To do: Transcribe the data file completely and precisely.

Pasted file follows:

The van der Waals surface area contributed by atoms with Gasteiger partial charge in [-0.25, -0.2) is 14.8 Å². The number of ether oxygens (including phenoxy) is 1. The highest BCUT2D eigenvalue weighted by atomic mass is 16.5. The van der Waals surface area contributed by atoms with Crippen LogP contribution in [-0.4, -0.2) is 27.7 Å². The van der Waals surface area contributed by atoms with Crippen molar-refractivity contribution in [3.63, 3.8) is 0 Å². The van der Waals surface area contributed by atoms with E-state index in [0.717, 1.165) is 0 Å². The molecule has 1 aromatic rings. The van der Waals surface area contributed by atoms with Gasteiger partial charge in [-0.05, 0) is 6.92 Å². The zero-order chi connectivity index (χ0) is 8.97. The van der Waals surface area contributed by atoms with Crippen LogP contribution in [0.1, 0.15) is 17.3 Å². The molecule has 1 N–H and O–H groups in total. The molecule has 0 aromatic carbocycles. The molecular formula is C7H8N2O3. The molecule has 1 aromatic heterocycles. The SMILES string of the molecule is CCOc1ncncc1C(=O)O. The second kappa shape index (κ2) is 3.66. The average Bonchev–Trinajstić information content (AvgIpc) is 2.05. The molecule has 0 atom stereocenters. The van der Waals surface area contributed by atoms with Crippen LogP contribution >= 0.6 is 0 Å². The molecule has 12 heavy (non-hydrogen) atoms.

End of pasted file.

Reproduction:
The van der Waals surface area contributed by atoms with Gasteiger partial charge in [-0.25, -0.2) is 14.8 Å². The number of ether oxygens (including phenoxy) is 1. The highest BCUT2D eigenvalue weighted by atomic mass is 16.5. The van der Waals surface area contributed by atoms with Crippen LogP contribution in [-0.4, -0.2) is 27.7 Å². The van der Waals surface area contributed by atoms with Crippen molar-refractivity contribution in [3.63, 3.8) is 0 Å². The van der Waals surface area contributed by atoms with E-state index in [0.717, 1.165) is 0 Å². The molecule has 1 aromatic rings. The van der Waals surface area contributed by atoms with Gasteiger partial charge in [-0.05, 0) is 6.92 Å². The zero-order chi connectivity index (χ0) is 8.97. The van der Waals surface area contributed by atoms with Crippen LogP contribution in [0.1, 0.15) is 17.3 Å². The molecule has 1 N–H and O–H groups in total. The molecule has 0 aromatic carbocycles. The molecular formula is C7H8N2O3. The molecule has 1 aromatic heterocycles. The SMILES string of the molecule is CCOc1ncncc1C(=O)O. The second kappa shape index (κ2) is 3.66. The average Bonchev–Trinajstić information content (AvgIpc) is 2.05. The molecule has 0 atom stereocenters. The van der Waals surface area contributed by atoms with Crippen LogP contribution >= 0.6 is 0 Å². The molecule has 12 heavy (non-hydrogen) atoms.